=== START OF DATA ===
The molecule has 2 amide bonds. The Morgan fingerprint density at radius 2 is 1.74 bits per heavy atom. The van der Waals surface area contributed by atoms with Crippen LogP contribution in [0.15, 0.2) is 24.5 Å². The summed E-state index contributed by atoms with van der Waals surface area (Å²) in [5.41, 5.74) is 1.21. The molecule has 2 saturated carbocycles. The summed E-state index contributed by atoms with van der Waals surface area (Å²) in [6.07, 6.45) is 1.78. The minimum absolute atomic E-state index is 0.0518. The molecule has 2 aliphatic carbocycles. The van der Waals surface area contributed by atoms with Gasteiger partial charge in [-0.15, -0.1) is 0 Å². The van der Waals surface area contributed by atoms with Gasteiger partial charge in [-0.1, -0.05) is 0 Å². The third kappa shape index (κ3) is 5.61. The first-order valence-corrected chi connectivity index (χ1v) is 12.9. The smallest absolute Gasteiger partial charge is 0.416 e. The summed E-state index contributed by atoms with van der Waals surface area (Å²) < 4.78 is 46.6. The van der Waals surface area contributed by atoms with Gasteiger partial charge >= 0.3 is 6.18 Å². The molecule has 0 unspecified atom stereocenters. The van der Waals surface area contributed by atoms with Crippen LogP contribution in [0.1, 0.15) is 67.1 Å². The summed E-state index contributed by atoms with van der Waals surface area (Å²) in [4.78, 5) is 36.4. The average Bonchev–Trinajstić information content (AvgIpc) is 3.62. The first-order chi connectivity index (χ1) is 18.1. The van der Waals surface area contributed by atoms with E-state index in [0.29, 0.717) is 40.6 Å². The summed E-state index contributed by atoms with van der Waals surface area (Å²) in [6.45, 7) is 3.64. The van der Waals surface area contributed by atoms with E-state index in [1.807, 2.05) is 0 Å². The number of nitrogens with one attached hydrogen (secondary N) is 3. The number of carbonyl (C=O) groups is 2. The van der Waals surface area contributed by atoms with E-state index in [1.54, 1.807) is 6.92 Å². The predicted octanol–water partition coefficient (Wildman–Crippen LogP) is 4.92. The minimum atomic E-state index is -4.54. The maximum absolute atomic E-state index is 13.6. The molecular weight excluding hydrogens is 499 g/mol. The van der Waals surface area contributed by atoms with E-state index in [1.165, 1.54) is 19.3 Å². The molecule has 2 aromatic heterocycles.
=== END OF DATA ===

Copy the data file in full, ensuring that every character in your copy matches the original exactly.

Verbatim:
The molecule has 2 amide bonds. The Morgan fingerprint density at radius 2 is 1.74 bits per heavy atom. The van der Waals surface area contributed by atoms with Crippen LogP contribution in [0.15, 0.2) is 24.5 Å². The summed E-state index contributed by atoms with van der Waals surface area (Å²) in [5.41, 5.74) is 1.21. The molecule has 2 saturated carbocycles. The summed E-state index contributed by atoms with van der Waals surface area (Å²) in [6.07, 6.45) is 1.78. The minimum absolute atomic E-state index is 0.0518. The molecule has 2 aliphatic carbocycles. The van der Waals surface area contributed by atoms with Gasteiger partial charge in [-0.15, -0.1) is 0 Å². The van der Waals surface area contributed by atoms with Gasteiger partial charge in [-0.1, -0.05) is 0 Å². The third kappa shape index (κ3) is 5.61. The first-order valence-corrected chi connectivity index (χ1v) is 12.9. The smallest absolute Gasteiger partial charge is 0.416 e. The summed E-state index contributed by atoms with van der Waals surface area (Å²) < 4.78 is 46.6. The van der Waals surface area contributed by atoms with Gasteiger partial charge >= 0.3 is 6.18 Å². The molecule has 0 unspecified atom stereocenters. The van der Waals surface area contributed by atoms with Crippen LogP contribution in [0.1, 0.15) is 67.1 Å². The summed E-state index contributed by atoms with van der Waals surface area (Å²) in [4.78, 5) is 36.4. The average Bonchev–Trinajstić information content (AvgIpc) is 3.62. The first-order chi connectivity index (χ1) is 18.1. The van der Waals surface area contributed by atoms with E-state index in [0.29, 0.717) is 40.6 Å². The summed E-state index contributed by atoms with van der Waals surface area (Å²) in [6.45, 7) is 3.64. The van der Waals surface area contributed by atoms with E-state index in [1.807, 2.05) is 0 Å². The number of nitrogens with one attached hydrogen (secondary N) is 3. The number of carbonyl (C=O) groups is 2. The van der Waals surface area contributed by atoms with E-state index in [1.54, 1.807) is 6.92 Å². The predicted octanol–water partition coefficient (Wildman–Crippen LogP) is 4.92. The minimum atomic E-state index is -4.54. The maximum absolute atomic E-state index is 13.6. The molecular weight excluding hydrogens is 499 g/mol. The van der Waals surface area contributed by atoms with E-state index in [1.165, 1.54) is 19.3 Å². The molecule has 2 aromatic heterocycles.